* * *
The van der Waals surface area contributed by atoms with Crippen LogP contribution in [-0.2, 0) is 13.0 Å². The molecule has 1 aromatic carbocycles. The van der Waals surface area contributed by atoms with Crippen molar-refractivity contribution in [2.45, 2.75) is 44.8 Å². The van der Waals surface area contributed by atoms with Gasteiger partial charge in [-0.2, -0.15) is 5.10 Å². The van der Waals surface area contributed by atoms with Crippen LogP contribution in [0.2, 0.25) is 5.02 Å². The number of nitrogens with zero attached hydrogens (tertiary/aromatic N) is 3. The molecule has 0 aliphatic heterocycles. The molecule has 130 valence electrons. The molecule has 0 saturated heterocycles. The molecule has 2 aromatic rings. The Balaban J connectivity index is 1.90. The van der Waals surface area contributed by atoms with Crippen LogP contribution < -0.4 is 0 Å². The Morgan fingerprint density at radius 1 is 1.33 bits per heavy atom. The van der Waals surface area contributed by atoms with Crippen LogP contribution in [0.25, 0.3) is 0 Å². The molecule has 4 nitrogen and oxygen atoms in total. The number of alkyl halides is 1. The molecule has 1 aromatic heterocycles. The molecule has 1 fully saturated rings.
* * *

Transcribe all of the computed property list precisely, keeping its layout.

The van der Waals surface area contributed by atoms with Crippen LogP contribution in [-0.2, 0) is 13.0 Å². The molecule has 1 aromatic carbocycles. The van der Waals surface area contributed by atoms with Crippen molar-refractivity contribution in [2.45, 2.75) is 44.8 Å². The van der Waals surface area contributed by atoms with Gasteiger partial charge in [-0.2, -0.15) is 5.10 Å². The van der Waals surface area contributed by atoms with Crippen LogP contribution in [0.2, 0.25) is 5.02 Å². The number of nitrogens with zero attached hydrogens (tertiary/aromatic N) is 3. The molecule has 0 aliphatic heterocycles. The molecule has 130 valence electrons. The molecule has 0 saturated heterocycles. The molecule has 2 aromatic rings. The Balaban J connectivity index is 1.90. The van der Waals surface area contributed by atoms with Crippen LogP contribution < -0.4 is 0 Å². The Morgan fingerprint density at radius 1 is 1.33 bits per heavy atom. The van der Waals surface area contributed by atoms with Crippen LogP contribution in [0.25, 0.3) is 0 Å². The molecule has 4 nitrogen and oxygen atoms in total. The number of alkyl halides is 1. The molecule has 1 aromatic heterocycles. The molecule has 1 fully saturated rings.